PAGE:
Following last year's successful social media campaign celebrating linguistic diversity online throughout Asia, the collaborative project is continuing in 2020. Every week, a different language activist and advocate will be taking turns managing the @AsiaLangsOnline Twitter account to share their experiences, best practices, and lessons learned from their revitalization work promoting the use of their native languages, with a special focus on the role of the internet. This campaign is a collaboration between Rising Voices, the Digital Empowerment Foundation, and the O Foundation.
Each week, the upcoming host will answer several questions about their background and give a brief overview of their language. This Q&A is with R. Ashwani Banjan Murmu (@ashwanimurmu) who will provide a sneak preview of what he will be discussing during his week as host.
Rising Voices: Please tell us about yourself.
I am R. Ashwani Banjan Murmu. I am a contributor and admin at Santali Wikipedia and also a contributor and translation manager at Global Voices in Santali. I also run “Mission Olchiki-2025″ for Santali language at the Kuliana Block of Mayurbhanj, Odisha (India). Mission Olchiki 2025 is a campaign for literacy in Santali language with the time frame target of year 2025. As Santali language is an indigenous language and losing its significance, the campaign is an attempt to bring awareness among the Santali people about their language and culture. I am also a co-founder of the Ol Chiki Tech team, working for the promotion of Santali language in online platforms.
RV: What is the current status of your language on the internet and offline?
The Santali Language is the one of the official languages of India, which means that it is included in the 8th Schedule of the Constitution of India. This language is spoken in the eastern part of India (mainly by the Santali people in Odisha, West Bengal, Jharkhand, Assam) as well as in the neighboring countries of Bangladesh and Nepal. Offline, the language has good number of writers and authors but there is a wide gap between its online and offline users and authors. Though people have started using their own language in social media and on the internet, there are very few avenues in online platforms for Santali language. The Santali language script is called Ol Chiki and is included in the Unicode standard. There are two websites of the government of India in Santali language and one and a half years ago, Wikipedia in Santali language was launched. Recently, Global Voices has released a Santali language site. Story Weaver is an online platform where authors are writing stories for kids.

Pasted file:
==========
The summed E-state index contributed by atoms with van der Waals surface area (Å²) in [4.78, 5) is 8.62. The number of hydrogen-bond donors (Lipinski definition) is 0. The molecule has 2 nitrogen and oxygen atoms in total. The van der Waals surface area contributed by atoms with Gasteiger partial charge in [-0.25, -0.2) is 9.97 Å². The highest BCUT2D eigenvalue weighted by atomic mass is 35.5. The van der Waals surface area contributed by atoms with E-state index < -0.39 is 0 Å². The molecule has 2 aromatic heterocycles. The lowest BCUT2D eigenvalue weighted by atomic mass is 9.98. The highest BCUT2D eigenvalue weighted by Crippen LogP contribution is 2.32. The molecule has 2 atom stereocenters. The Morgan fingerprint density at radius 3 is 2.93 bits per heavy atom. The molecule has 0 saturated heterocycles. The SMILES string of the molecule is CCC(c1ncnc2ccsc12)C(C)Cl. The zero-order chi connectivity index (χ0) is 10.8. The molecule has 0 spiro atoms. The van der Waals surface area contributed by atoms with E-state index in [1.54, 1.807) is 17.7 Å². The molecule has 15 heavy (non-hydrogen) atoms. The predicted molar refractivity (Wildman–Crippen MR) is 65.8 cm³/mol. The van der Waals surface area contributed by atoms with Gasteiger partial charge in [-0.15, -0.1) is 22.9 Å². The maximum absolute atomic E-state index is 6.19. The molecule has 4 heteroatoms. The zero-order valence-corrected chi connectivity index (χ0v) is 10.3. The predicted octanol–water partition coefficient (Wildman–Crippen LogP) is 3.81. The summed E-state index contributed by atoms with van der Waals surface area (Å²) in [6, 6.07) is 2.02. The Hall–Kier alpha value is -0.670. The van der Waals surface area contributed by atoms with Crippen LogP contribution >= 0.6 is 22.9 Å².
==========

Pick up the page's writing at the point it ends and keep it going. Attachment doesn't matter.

RV: What topics do you plan to focus on during the week that you’ll manage the @AsiaLangsOnline Twitter account?
During these seven days, I will try to focus on the journey of the Santali language as well as highlight the issues and challenges the language is facing.
RV: What are the main motivations for your digital activism for your language? What are your hopes and dreams for your language?
“A language needs to go with the times and be at par with other mainstream languages of the world, otherwise it can’t grow and sustain itself forever,” this thought has motivated me in digital activism for my language. There are lots of hopes and dreams for my language. Santali language has a long way to go in digital activism. I expect that more and more people of my community will join online platforms for revitalization and growth of this language. I would also like to appeal to the rest of world for meaningful support to all the endangered and small languages of the world which are struggling to survive.